The beauty about the Coen’s complex writing is the ability it has to enable subtle actions lead to events that seemed inconceivable before they happened. In this respect, “The Man Who Wasn’t There” bears a resemblance to the superb “Fargo”, even if the style is far removed from the Oscar nominated movie. Filmed entirely in black-and-white, the craggy and withdrawn features of Thornton in the lead role are about as perfect a piece of casting as you could imagine. Thornton manages to deliver a host of reactions and personality characteristics through the bare minimum of expressions. Humorously compare this to the expressionless Harrison Ford who manages to look like a piece of cardboard in most performances.

Coen directs with a nonchalant lack of vigour although the story moves at a steady pace. Close-up shots of the main protagonists tell a story that might take a number of lines of dialogue in other circumstances, and the lack of urgency is to the film-makers credit.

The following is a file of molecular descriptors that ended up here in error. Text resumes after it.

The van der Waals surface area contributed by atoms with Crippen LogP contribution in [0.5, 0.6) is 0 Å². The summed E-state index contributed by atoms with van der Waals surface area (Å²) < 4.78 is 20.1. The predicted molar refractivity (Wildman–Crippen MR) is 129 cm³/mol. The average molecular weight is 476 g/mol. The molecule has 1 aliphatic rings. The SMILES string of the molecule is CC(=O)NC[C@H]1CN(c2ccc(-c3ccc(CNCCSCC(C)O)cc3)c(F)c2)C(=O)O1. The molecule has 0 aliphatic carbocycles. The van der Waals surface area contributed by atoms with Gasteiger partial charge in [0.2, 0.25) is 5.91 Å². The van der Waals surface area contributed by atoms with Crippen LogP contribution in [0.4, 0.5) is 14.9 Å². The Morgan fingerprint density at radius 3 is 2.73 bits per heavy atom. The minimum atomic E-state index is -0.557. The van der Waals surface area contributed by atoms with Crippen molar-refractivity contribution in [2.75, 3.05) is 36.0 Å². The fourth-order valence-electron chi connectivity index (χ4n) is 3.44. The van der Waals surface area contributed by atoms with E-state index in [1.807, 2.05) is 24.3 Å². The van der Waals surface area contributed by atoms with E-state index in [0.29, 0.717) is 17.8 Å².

It’s not just writing and directing where the Coen’s succeed consistently, it is also their ability to cast suitably rather Ed and Big Dave discuss feeling noir-ish.than hire names that will put bums on seats. Micahel Badalucco is hilarious as big-kid, Frank, while Polito excels as the money-hungry entrepreneur. Tony Shalhoub (“Spy Kids”, “Galaxy Quest”, “A Civil Action”, “Primary Colours”) steals numerous scenes as heartless, fast-talking lawyer Freddy Riedenschneider and the amusing good-cop/good-cop double act of Christopher Kriesa and Brian Haley is notable for the few scenes they pop into.

This movie will have you thinking for days. It is a triumph, and you should go see it. But I told you that a good few paragraphs ago.



[Movie Review] O Brother, Where Art Thou?

O Brother, Where Art Thou?Starring: George Clooney, John Turturro, John Goodman, Tim Blake Nelson, Charles Durning, Holly Hunter
Director: Joel Coen
Genre: Comedy
Cert: 15
Released: 2000